How I Ended Up with Leaky Gut and Autoimmunity
Where do I begin? How long should this be? I often share fragments of my story and am yet to put it all together like this. Two reasons for that, it’s multi-faceted, it’s not linear and there are a bunch of tangents, two, do you really care? To read it all, to know from the beginning… here it is… I would like to mention that my life has not been this epic sob story although this story does highlight my hardships. Isn’t that life though, real life, the light, and the dark? I want to share my story, to tell you how AIP and Keto and self-love changed my life forever in hopes that it might inspire you, motivate or teach you.
I’ve been overweight for as long as I can remember. Even as a baby I was bigger than my older sister and ate more than her too. Of course, as a kid, you don’t know you’re fat or that it’s not accepted by society until someone makes it clear to you. I can’t recall that exact moment, but I know it happened at some point. I remember as early as the third grade coming home in tears from school.
Even before then my otherwise happy childhood was marked by bouts of illness. Hospitalized with pneumonia at 8 months old. Chronic bronchitis, reoccurring strep throat. I remember the inhalers and antibiotics. I remember the fevers that would burn me up in cold sweats. I was sick a lot. I remember taking Dimetap and it tasted like grape Jolly Ranchers. The mineral oil spoonfuls and rectal suppositories for severe constipation.
We didn’t know back then, no one looked at health this way, but even as a child from ear, nose, and throat to my bottom, from one end to the other my health issues screamed of leaky gut. I could have been the combination of C-section birth, soy formula and a full course of vaccines. It could have been the anti-biotics and my family’s predisposition to autoimmunity. I could be the inherited stress from my grandmother and mother who lived and fled a communist country. Whatever the reason, of all the kids in my family- I was hit the hardest.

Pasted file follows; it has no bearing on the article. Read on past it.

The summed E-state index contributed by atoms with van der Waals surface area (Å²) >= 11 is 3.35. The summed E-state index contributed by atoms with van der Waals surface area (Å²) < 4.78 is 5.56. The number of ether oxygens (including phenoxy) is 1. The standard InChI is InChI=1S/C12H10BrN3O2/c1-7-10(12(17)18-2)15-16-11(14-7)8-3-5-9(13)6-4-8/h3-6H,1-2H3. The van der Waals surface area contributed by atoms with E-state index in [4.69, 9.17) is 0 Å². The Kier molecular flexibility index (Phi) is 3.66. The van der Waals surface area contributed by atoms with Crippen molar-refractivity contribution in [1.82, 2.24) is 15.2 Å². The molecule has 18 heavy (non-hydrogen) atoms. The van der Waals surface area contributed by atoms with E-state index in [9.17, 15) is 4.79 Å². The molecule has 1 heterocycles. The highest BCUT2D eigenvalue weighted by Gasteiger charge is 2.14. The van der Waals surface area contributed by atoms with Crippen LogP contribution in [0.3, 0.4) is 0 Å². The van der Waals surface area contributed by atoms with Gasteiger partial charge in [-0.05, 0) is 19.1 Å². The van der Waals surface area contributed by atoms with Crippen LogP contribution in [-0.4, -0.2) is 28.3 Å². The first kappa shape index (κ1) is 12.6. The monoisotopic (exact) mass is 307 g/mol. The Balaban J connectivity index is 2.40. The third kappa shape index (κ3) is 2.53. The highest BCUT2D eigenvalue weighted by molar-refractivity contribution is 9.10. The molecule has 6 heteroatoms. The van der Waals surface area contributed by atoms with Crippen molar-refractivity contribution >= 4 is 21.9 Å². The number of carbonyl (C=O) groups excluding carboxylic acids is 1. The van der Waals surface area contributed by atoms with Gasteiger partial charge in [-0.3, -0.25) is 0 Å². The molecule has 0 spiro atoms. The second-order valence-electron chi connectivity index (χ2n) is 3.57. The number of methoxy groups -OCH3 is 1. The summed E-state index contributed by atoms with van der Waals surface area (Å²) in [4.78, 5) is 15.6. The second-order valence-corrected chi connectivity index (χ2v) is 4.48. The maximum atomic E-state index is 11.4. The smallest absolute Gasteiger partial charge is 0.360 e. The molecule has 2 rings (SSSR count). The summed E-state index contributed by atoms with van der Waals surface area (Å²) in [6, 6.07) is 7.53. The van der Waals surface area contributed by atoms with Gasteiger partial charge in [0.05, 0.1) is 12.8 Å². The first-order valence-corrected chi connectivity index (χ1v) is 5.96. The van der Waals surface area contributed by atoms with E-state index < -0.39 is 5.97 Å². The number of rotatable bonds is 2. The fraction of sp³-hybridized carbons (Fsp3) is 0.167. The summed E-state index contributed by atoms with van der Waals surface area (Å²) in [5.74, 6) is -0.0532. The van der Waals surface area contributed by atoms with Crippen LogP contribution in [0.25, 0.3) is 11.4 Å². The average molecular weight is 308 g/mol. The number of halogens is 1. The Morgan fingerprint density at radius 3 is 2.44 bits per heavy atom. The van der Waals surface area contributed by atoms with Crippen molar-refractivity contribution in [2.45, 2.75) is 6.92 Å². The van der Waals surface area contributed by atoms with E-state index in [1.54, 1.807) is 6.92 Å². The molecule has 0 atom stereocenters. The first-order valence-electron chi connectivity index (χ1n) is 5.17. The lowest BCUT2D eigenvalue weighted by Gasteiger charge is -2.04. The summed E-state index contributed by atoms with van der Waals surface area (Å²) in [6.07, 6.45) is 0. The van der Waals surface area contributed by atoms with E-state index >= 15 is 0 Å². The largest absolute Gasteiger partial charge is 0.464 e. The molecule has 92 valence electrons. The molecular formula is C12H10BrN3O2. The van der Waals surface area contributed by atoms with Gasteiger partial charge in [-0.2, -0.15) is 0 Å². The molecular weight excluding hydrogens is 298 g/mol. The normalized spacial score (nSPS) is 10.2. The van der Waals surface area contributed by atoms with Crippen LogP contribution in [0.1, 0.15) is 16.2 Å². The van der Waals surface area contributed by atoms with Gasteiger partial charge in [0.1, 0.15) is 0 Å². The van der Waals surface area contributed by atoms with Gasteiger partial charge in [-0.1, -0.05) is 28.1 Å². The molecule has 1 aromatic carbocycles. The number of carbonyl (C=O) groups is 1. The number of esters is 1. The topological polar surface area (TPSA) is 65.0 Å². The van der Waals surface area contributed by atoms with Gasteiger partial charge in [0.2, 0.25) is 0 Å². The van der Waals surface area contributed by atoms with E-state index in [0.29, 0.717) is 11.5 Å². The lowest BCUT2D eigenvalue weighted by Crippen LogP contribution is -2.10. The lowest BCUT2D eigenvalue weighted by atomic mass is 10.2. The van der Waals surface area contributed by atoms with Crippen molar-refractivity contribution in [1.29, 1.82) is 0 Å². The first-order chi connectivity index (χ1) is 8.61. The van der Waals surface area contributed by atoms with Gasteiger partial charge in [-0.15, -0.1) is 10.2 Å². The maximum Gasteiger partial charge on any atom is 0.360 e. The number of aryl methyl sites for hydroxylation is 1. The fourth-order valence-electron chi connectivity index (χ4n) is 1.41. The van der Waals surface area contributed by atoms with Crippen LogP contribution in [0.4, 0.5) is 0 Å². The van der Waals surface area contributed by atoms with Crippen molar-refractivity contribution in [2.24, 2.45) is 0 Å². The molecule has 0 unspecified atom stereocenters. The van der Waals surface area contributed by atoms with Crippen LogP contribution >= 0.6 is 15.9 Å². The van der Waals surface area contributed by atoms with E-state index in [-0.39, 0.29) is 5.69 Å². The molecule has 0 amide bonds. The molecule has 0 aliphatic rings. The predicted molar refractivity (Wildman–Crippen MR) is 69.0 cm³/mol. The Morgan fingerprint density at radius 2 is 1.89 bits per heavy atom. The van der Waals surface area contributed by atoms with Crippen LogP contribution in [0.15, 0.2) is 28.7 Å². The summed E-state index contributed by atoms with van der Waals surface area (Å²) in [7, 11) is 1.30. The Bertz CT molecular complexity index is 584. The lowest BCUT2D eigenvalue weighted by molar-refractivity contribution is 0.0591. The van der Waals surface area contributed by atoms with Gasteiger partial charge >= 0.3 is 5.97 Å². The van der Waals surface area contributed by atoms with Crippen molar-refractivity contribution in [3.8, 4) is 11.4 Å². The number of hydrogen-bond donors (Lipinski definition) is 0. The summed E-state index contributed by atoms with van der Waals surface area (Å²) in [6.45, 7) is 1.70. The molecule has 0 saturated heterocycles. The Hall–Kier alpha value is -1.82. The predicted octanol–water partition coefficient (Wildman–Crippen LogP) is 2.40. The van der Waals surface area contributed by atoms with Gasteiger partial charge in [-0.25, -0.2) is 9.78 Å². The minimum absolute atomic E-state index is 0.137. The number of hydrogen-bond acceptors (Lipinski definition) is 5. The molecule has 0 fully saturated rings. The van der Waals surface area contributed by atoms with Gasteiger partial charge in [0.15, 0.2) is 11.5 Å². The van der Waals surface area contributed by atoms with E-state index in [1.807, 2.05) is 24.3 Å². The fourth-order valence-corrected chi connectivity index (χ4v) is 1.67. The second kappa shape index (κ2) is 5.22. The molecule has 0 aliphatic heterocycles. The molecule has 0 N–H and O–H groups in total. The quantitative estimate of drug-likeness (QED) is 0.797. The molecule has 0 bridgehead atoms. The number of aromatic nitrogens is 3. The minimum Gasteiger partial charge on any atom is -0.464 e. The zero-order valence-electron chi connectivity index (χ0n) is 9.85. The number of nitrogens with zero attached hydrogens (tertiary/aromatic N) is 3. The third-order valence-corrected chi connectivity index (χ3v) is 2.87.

Fast forward to being a teenager with full-blown self-esteem issues, body dysmorphia and a sadness I could not explain. Desperate for people to like me, I would take the shirt off my back for anyone. Although most would remember me as upbeat, high energy and happy, I always felt a disconnect, I felt like an outsider, unwanted and unsure. I know now this was all in my head. I was living my whole life with this filter on and it was the source of so much strife.
My go-to source of self-harm or self-medication was food. I would sneak leftovers and snacks. I would open the fridge and gobble up food before anyone could catch me. I would eat my plate and then my sister’s leftovers. I was put on every diet ever. I cried and my mom wanted to help me so she did it the only way she knew how. As an avid dieter- yo-yo-er herself we would do these diets together.
I will say my mom’s culinary skills and her love of real food were a bonus, at least our diets didn’t consist of shakes or frozen meals. Although, there was that one week on the South Beach Diet where all we ate was chicken and lettuce.
This pattern of ultra-restriction (with rapid weight loss) and then falling off the wagon in some epic way is surely what has fucked up my metabolism and hormones.
Add into this 10 years binge drinking, cigarettes, and some casual drug use. Oh boy! I wish I could go back and tell my 16 or 18, shit even 23-year-old self to SSSSTTTAAAPPPP IT.That girl was in so much pain. Emotional and physical. Navigating social gatherings, beach days, boat parties, flirting, intimacy, sex with low self-esteem, body issues, and my hidradenitis suppurativa was nerve-wracking.
Ashamed of my body fat, my scars, trying to hide the hideous painful boils of my autoimmune disease, being intimate, or showing certain parts of my body was a super scary thought. One which I numbed with substance abuse. I never even spoke to anyone but my mother, sister and a few doctors about my skin condition until I got married and even then, I would hide a lot of my pain and my scars. I was like a duck. Seemingly cruising on the pond while frantically kicking beneath the surface.